Sometime this past summer I made an interesting discovery in the international aisle of the local Food-Coop, Bloomingfoods — Seitan in a can. What is seitan you might ask? It is wheat gluten. And what is wheat gluten? It is the part of wheat that makes bread stick together. Glutinous means sticky, and that is exactly what gluten does in bread. Without gluten, all the carbon dioxide that yeast produces when it is eating the sugars would simply evaporate, but the gluten in the wheat binds the flour together, and causes the air to get trapped, making little bubbles, which makes your bread light and fluffy. Other grains have gluten too, but wheat has the most by far.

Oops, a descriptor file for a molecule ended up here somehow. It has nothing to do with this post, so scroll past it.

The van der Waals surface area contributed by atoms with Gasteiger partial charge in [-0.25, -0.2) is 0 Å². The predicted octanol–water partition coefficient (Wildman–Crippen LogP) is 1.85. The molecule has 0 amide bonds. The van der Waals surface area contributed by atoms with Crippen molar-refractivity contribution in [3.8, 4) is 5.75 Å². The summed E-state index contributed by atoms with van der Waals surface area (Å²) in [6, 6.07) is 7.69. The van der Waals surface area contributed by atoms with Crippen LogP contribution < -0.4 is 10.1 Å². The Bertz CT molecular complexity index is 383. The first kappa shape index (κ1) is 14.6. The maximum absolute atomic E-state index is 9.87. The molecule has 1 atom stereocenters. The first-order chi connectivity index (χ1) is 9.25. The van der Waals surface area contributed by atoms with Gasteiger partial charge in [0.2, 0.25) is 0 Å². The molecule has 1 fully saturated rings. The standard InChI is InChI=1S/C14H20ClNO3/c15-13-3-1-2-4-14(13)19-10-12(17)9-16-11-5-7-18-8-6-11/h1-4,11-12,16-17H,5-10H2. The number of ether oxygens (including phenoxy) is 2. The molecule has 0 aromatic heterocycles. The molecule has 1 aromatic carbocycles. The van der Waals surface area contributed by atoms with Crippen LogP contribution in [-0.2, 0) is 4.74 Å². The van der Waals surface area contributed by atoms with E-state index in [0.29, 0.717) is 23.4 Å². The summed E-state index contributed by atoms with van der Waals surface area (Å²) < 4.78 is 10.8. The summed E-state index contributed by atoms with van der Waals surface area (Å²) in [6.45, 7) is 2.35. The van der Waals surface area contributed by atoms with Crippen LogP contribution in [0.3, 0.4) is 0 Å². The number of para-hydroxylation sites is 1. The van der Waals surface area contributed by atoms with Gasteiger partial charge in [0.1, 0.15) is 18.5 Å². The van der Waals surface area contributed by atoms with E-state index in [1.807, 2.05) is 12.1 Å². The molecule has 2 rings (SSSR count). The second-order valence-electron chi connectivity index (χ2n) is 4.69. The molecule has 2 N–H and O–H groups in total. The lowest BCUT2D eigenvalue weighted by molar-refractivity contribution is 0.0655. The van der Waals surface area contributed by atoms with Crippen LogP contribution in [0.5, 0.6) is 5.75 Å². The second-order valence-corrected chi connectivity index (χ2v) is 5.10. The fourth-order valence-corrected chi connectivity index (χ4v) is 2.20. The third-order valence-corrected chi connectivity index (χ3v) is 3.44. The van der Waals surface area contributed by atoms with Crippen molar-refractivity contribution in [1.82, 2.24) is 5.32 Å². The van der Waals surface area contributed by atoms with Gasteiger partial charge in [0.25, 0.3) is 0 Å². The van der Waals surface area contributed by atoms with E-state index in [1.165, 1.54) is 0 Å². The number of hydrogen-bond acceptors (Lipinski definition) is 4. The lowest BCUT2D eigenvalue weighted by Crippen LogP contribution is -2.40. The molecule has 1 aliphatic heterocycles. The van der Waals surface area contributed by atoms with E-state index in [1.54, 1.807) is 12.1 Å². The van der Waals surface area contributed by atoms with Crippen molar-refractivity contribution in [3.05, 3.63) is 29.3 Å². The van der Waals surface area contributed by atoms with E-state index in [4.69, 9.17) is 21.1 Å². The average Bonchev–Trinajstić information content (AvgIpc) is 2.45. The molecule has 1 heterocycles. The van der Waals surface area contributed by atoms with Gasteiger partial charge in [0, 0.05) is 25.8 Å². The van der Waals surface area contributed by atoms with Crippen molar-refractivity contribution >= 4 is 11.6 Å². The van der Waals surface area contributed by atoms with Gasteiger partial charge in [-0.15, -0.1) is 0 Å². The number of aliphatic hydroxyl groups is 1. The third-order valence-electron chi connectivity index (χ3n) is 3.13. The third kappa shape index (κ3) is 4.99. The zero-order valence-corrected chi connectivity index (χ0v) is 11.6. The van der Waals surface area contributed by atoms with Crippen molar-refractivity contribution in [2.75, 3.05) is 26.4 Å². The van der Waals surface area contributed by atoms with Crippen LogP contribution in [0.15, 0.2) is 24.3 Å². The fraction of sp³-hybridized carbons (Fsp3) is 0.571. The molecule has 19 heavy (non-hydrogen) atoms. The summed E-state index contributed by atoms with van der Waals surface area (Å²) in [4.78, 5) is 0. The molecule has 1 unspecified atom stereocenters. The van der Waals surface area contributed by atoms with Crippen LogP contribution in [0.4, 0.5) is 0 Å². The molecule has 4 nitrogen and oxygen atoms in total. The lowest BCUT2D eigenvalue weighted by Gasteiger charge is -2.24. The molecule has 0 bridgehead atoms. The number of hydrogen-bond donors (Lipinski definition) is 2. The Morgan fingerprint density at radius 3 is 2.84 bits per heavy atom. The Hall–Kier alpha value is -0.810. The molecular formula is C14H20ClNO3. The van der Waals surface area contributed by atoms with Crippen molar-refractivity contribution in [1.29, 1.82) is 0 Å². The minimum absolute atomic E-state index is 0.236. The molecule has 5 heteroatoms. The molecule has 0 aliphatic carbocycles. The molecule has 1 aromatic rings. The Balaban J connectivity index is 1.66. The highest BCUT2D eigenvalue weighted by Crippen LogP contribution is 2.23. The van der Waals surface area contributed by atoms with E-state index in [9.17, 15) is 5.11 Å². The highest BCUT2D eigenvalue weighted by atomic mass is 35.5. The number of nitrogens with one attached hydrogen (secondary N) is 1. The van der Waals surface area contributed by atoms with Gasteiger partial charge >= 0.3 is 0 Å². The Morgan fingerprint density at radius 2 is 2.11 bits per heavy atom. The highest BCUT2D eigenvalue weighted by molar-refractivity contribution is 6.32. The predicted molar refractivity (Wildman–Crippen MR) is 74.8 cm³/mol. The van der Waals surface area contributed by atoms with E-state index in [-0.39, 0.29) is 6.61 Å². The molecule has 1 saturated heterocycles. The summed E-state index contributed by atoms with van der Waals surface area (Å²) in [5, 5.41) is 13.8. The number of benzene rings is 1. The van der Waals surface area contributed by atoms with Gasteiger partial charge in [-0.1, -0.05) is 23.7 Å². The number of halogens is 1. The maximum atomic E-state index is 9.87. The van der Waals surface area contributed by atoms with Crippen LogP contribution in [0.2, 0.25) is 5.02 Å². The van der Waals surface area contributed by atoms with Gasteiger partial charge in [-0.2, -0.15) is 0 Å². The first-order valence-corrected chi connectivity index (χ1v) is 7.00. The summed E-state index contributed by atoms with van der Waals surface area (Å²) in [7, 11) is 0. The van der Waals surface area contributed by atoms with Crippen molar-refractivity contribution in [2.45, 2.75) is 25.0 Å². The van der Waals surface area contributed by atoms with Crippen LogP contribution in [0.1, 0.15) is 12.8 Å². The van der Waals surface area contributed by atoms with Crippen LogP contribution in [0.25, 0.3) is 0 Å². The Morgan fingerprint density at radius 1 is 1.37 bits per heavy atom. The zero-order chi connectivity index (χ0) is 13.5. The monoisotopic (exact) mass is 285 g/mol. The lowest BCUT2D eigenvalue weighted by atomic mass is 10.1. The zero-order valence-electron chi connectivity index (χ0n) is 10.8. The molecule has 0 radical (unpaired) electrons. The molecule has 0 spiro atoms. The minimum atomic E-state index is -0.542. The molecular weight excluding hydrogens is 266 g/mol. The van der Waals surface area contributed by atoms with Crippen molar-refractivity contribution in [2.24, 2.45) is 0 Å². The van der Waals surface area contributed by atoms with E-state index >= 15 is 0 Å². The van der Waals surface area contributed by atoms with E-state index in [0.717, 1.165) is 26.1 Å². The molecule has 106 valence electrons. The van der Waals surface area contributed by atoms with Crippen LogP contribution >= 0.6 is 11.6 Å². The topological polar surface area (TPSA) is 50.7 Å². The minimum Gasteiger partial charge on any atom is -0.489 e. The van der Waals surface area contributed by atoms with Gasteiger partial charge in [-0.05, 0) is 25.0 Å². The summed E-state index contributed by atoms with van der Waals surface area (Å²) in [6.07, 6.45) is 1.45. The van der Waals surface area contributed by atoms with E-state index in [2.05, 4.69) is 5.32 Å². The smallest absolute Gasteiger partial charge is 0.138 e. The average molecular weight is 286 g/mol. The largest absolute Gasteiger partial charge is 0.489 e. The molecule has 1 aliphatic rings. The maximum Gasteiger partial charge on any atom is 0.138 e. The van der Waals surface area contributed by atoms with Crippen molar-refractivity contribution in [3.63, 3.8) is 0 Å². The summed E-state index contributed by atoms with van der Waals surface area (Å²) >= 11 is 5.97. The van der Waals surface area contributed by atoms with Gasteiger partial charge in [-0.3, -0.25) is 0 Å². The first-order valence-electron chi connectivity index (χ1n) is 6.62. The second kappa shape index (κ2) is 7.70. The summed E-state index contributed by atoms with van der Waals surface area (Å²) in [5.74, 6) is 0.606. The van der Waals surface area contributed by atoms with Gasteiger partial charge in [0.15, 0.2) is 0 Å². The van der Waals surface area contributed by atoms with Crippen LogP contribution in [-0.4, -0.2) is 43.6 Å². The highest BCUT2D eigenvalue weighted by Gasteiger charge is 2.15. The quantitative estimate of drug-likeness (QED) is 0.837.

If you get rid of the rest of the wheat and just leave the gluten, then you get a very sticky dough, which can be kneaded and cut into any shape you desire. Then the gluten is boiled, frequently in some sort of seasoned water, and then can be eaten, or can be further sauteéd, or baked. Seitan is 100% protein, and has a very nice texture which is surprising like meat. Lots of the commercially available meat substitutes contain seitan or wheat gluten, particularly in asian cooking (The Chinese invented it a long time ago). The only down side to seitan is that it is quite expensive. While living in Ann Arbor, I sometimes bought “Fajita strips” at the People’s Food Co-op, which were obviously made locally in someone’s kitchen, based on the ziploc bag and homemade label packaging. Boy were they tasty! Unfortunately, they cost about $5 for 12 oz. Needless to say, I was intrigued when I found seitan in a can for less than $2! Intrigued, but also skeptical. But as it turns out, it is very tasty. It can be a bit oily, so if you are making a stirfry, you might want to go light on the oil, or even drain the oil from the seitan to fry your vegetables. We have been able to find seitan in a can in a variety of flavors and shapes at the Co-op and at Asian grocery stores. Try it out!